From up the river east of Brown School other children came to school also, but they had to go through a quarter mile of forest where the road was damp and the ruts were deep. In 1921 Lila McDonald, about 12 years old, was walking that way with her nephew and niece. Shortly after entering the woods they saw that a cougar was following behind them. Lila sent the two small children ahead of her while she walked backwards to school all the while facing the cougar and screaming at it. Just before they reached the school yard at the edge of the woods the cougar turned aside into the trees and left them. Neighbors took dogs and tried to hunt the cougar down, but they did not find it, however a few days later a large cougar was killed a couple of miles away.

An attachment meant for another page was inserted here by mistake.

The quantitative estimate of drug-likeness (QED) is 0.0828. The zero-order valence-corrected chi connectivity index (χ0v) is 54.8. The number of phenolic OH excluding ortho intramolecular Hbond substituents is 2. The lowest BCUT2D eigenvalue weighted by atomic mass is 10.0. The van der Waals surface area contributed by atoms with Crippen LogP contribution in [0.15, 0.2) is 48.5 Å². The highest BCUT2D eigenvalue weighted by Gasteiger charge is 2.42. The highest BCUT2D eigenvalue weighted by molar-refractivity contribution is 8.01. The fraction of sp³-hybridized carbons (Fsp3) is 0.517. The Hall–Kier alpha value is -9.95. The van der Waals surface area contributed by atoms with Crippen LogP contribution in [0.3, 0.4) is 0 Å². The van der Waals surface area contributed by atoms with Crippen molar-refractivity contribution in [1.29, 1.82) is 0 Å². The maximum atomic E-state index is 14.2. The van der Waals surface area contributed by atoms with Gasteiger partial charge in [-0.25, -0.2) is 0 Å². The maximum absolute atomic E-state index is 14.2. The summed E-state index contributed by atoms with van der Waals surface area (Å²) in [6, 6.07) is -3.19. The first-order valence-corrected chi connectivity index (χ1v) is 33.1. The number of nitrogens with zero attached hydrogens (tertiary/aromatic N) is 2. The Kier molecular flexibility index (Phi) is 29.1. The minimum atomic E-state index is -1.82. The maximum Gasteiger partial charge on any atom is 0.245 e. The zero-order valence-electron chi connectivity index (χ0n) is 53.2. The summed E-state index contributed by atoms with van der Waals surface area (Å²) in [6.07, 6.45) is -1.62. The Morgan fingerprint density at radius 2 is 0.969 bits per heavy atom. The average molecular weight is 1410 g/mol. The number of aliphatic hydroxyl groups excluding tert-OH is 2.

When I was a boy I milked cows, sometimes twelve cows twice a day by hand. I hated that work and vowed when I was grown I would never do it any more. In our dairy country, Tillamook County, nobody milks by hand any more. All have milking machines.
When I was small my father bought a small town newspaper which he kept for about five years. I was soon helping at throwing back type an later at setting up type slowly picking the letters out of the boxes. Now days nobody prints that way any more, nobody, I say, except for a very few left in the AAPA (American Amateur Press Association), and a few of them, it seems, would have everyone print their way. No wonder the membership is decreasing.
The only way to grow and not die, in my opinion, is to encourage all members to use the most modern ways of printing that there are, to spread the news of the wonderful things that can be done with a computer and printer and encourage young people, who are already taking to computers everywhere, to start publishing. In the AAPA they will get experience and find those who will read what they write. I already read everything that comes in the bundles.